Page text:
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Customary snap with the Victoria Falls in the background

On the way back to the hotel, we stopped by the shops in the Activity Centre to check if they had any worthy souvenirs. Finding nothing interesting except the ever-prominent fridge magnets (which we, of course, bought), we proceeded to return to the rooms, however, we spotted the other half of the group swimming. The pool looked so inviting in the humid heat, so in a jiffy, we were all cooling off in the water.

We swam for a bit and then went back to the rooms to get ready for dinner. We had booked a lavish, formal dinner at The Royal Livingstone Hotel. It was right next door to the Avani Victoria Falls Resort, literally in the same vicinity.

We regrouped at the hotel reception, as we waited for the electric shuttle to take us to the hotel. The Royal Livingstone Hotel is in walking distance from Avani but because of wildlife roaming at night, walking is not advised.

At this point, I must admit I had forgotten to pack my electronic wheelchair’s charger, so the power was slowly dwindling away, thus I opted to use my manual wheelchair (the very one given to me by Bushtrack Safaris). This proved to be the right decision here as the manual wheelchair was chauffeured to the resort via golf cart while I went with everyone on the electronic shuttle.

At The Royal Livingstone Hotel, the staff offered me their own manual wheelchair, while I waited for mine to arrive. The wheelchair was out of order, but I had no other option but wait for the other one.

As we waited for our dinner table, I admired the décor and design of the hotel. This hotel, compared to the Moroccan vibes of Avani, had a classier and colonial-style décor. There was glassware on every shelf and huge paintings alongside vintage black-and-white photographs hung up on the walls. The reception led straight to a deck, which is a popular spot for drinks while watching the sun set over the Zambezi river. There was a pool, not too far off from the sundeck.IMG_3637IMG_8602IMG_8601IMG_8604Once we were led to our table in the outdoor dining patio, my wheelchair had arrived from the other hotel and I promptly switched. Then, we proceeded to order. I was excited to dine here because the design and layout of the hotel (well, the much I had seen so far) reminded me of the classic Fairmont Mount Kenya Safari Lodge.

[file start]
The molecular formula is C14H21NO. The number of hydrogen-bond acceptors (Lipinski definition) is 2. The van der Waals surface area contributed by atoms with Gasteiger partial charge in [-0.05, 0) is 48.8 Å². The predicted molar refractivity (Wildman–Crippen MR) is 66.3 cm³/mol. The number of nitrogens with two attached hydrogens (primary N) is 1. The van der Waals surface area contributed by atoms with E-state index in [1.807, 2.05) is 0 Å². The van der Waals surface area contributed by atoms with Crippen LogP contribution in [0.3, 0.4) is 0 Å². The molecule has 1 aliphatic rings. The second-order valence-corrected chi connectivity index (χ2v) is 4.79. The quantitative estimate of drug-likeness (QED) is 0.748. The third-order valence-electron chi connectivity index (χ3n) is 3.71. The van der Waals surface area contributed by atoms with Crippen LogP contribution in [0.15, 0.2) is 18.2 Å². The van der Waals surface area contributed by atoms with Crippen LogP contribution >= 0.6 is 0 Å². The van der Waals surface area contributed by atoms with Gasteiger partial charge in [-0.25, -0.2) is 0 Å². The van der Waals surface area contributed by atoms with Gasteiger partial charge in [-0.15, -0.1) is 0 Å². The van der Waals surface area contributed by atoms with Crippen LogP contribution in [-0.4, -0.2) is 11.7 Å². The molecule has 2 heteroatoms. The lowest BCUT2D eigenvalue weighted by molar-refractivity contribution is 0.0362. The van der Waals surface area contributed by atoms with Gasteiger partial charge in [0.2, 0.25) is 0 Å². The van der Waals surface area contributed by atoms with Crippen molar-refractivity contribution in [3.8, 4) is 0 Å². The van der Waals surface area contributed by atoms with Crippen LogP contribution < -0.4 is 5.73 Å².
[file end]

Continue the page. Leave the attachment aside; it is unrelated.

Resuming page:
The menu looked enticing with a variety of continental dishes. The food was both incredibly tasty and filling. I was satisfied. But of course after the mains, I had to try their desserts, even though I was completely stuffed. Since both Diva and I couldn’t decide what to order, we got the assorted platter, which had bite-sized mini versions of all the desserts they offer. It was delicious and I’m sure I had more than I could eat.IMG_8599Oh did I mention that, while we were chowing down our dinner, a zebra had come right behind us by a fountain a few feet away, undisturbed from the noise and laughter coming from the restaurant? (Sorry, no pictures, as Diva couldn’t quite get a decent one in the dark.)

After a delicious meal, we headed back to our resort. I used the golf cart this time, with the wheelchair tied at the back and headed back to the resort. Exhausted, I fell asleep as soon as I hit the sheets.

The next day, we woke up to pouring rains, so, unfortunately, Diva and Dad had to cancel their microlight experience (which had been booked the day before). However, the weather cleared up later, but we had a flight to catch.After a quick breakfast and some swift packing later, we were ready to leave the hotel at noon. We detoured to the local Shoprite for a few necessities, before heading to the airport. We quickly checked in, and spent the next few hours by a café, as a majority of the airport was under construction.

At 3:15PM, we boarded the flight, flew to Harare for an hour-long pit stop and then straight to Nairobi. Landing at 9:30PM, it hit me that the five-hour journey home meant that my little southern African adventure was over. But fret not, I am already planning the next adventure…


Photos courtesy of Hitesh and Diva Shah.